Searching with the Right HandleNowadays, I’m not really active on any social media. Even though I deleted my Twitter last year, some trace of it still remains. When I googled my old Twitter handle, I found my old Twitter bio cached in the results. Granted, when you actually try to access the page, it informs you it doesn’t exist.
As it turns out, the identity I assumed under this handle actually turned out to be the most powerful link between me and my online presences. If someone was able to discern that I used this handle, they could find a lot. Google Image searching with this handle returned what I was looking for this whole time. For instance, a photo of me dabbing from my sophomore year of high school.
Another thing you could find from this is that I am active on Reddit. Mostly a lurker, but you could figure out what my interests are. I’m into anti-cilantro subreddits, because cilantro is disgusting. You’d also find that I’m into Pokemon, Attack on Titan, and Mass Effect. What surprised me most about Googling myself with this handle is that it led to my very old and very defunct Tumblr account. This surprised me because my Tumblr handle was different from the Twitter and Reddit handle I used. So how is it that Google knew to present this Tumblr account when I searched for my Twitter handle, despite there being no connection between them? I have no idea, and it kind of spooks me.
Data Broker: Waste of Money
Seeing these results, I wanted to try another source. I wanted to see how well a paid data broker service would fare by just having my name, age, hometown to go off of. I turned to a service called InstantCheckmate. Feeling both excited and slightly nervous to see what information could be found by a paid service, I generated a report that I know was meant to be about me (it was listed for Carlos Cardenas, age 20, from Troy, Michigan). The report that I received was rather disappointing, as the information it gave about me was quite scant. It generated more information about my father than it did for me. Some context regarding that: I was named after my father. So while this instills into me a large sense of pride, it does make the task of finding information that is specific to me all the more difficult. Quite frankly, when I was Googling my name, nothing really came up for my dad either. This wasn’t surprising though since he only really uses Facebook. For me, InstantCheckmate knew that my full name was Carlos Alberto Cardenas, with Carlos Cardenas Jr. being one of my known aliases (thanks Dad). It correctly knew that I was born on June 1st, 2000. It knew my permanent address, and the sale price and its current valuation of the house. However, it was listed under the assets section, which means it is referring to the house under the context of being under my dad’s ownership. It matches the information that my parents have told me about the house, so it does seem authentic. Beyond that, the InstantCheckmate report gave me nothing noteworthy. It said I owned a Jeep Liberty… except that's a car that my dad used to own, and hasn’t for nearly 10 years. The jobs it says I have are jobs that neither I nor my father have ever worked. The social media information that InstantCheckmate found was a Facebook page that did not belong to me or my dad. My mom’s name popped as a relative, but beyond that, InstantCheckmate came up pretty dry. If they would let me get a refund, I would. I guess that given how poorly my queries for just “Carlos Cardenas” went, I shouldn’t have been surprised by this result.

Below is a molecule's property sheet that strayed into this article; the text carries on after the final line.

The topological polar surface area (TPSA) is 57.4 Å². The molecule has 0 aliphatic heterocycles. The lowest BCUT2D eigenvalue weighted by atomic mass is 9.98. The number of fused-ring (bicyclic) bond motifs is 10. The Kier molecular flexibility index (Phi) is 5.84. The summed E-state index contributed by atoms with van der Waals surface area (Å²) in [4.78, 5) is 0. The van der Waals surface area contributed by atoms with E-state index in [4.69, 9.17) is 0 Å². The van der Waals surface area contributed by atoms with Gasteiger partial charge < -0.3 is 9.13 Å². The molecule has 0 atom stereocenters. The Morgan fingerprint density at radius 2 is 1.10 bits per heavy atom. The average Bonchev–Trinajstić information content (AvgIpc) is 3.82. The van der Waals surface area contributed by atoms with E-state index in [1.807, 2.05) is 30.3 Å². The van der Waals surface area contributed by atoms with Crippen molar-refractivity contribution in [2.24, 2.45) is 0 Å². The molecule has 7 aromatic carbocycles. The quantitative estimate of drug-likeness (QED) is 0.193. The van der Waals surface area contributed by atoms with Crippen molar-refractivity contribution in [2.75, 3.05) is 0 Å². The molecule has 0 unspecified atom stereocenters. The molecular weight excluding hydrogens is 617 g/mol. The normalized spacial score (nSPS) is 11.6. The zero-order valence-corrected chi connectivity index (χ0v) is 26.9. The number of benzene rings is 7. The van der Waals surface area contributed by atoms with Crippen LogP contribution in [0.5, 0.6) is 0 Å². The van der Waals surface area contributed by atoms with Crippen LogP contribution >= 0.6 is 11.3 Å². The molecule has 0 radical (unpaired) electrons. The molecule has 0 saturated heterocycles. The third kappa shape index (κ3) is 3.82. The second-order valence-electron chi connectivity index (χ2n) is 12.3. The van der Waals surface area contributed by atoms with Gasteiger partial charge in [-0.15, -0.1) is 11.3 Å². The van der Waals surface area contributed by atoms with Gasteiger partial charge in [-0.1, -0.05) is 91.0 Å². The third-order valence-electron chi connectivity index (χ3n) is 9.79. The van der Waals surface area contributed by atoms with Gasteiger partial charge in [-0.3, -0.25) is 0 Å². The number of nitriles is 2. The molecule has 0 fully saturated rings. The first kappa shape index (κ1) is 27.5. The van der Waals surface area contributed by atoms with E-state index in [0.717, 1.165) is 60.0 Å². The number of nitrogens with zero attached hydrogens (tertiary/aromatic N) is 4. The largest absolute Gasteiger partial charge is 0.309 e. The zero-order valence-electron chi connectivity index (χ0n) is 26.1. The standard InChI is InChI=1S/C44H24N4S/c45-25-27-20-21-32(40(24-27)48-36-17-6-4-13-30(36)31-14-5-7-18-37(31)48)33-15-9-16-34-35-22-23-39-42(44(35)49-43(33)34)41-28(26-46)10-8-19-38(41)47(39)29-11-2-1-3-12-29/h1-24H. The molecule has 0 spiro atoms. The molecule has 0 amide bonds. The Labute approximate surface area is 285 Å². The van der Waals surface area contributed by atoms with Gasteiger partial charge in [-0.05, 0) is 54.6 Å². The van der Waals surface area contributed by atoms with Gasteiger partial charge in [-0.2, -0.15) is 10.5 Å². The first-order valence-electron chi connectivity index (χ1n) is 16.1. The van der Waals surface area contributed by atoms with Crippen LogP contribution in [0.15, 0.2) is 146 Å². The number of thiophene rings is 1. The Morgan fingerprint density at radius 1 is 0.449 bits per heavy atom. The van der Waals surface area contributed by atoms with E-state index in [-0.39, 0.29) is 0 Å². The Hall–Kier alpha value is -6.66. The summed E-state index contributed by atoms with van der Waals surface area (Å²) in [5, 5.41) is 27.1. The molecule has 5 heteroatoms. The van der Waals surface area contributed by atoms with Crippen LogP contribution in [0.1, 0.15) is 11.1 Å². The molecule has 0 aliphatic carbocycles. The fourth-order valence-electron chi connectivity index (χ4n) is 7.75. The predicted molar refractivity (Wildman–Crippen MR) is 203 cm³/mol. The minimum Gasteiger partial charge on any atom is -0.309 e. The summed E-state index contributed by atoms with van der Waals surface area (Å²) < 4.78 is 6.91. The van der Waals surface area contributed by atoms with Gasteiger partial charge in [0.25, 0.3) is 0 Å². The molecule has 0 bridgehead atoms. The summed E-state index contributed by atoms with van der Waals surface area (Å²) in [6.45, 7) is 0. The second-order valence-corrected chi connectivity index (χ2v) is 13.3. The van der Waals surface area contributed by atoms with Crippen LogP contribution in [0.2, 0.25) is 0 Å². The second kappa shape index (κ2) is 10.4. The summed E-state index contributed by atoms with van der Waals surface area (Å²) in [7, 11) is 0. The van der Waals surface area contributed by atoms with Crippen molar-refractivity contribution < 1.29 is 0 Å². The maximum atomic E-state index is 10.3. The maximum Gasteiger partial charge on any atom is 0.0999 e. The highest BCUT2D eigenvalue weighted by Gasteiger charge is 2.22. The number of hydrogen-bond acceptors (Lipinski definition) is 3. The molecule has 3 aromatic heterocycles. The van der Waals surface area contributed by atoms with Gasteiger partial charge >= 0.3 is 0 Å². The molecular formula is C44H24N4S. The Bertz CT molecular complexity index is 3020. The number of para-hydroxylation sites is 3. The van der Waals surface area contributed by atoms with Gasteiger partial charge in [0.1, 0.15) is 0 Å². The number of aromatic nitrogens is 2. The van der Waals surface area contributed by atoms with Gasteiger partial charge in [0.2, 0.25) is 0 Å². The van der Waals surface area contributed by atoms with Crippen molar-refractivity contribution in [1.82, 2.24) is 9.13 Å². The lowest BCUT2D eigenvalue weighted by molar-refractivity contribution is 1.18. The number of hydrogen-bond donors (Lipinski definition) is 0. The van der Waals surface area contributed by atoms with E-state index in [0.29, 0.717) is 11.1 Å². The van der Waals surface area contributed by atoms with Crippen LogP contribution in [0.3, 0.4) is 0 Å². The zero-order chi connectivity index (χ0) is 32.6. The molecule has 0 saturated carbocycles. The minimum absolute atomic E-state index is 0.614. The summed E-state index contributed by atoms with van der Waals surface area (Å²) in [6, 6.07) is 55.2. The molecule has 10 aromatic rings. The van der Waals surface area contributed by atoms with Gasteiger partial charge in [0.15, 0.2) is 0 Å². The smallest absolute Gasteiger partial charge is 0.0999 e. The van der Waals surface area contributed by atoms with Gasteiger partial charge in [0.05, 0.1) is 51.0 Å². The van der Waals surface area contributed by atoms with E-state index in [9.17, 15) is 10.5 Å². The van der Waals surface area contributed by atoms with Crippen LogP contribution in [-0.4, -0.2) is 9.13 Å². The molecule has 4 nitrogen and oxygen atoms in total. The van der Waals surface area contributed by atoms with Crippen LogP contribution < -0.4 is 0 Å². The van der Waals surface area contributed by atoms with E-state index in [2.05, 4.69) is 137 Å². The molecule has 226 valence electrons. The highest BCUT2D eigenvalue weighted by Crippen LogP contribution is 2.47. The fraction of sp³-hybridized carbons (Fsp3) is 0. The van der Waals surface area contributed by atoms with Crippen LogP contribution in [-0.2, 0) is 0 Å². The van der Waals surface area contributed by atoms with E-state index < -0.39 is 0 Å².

While searching for traces of my online identity, my main takeaway was that if you were just looking for me based off of my name, you wouldn’t get very fair. If you knew some critical keywords, you could find what you were looking for. I found unpurposefully authentic presentations of my online identity in some places and carefully curated albeit slightly inauthentic presentations elsewhere for professional reasons. Societal pressures can bring about such a dichotomy, but if you have a common name, you have a greater likelihood of maintaining an anonymity to maintain your authentic self in your online presence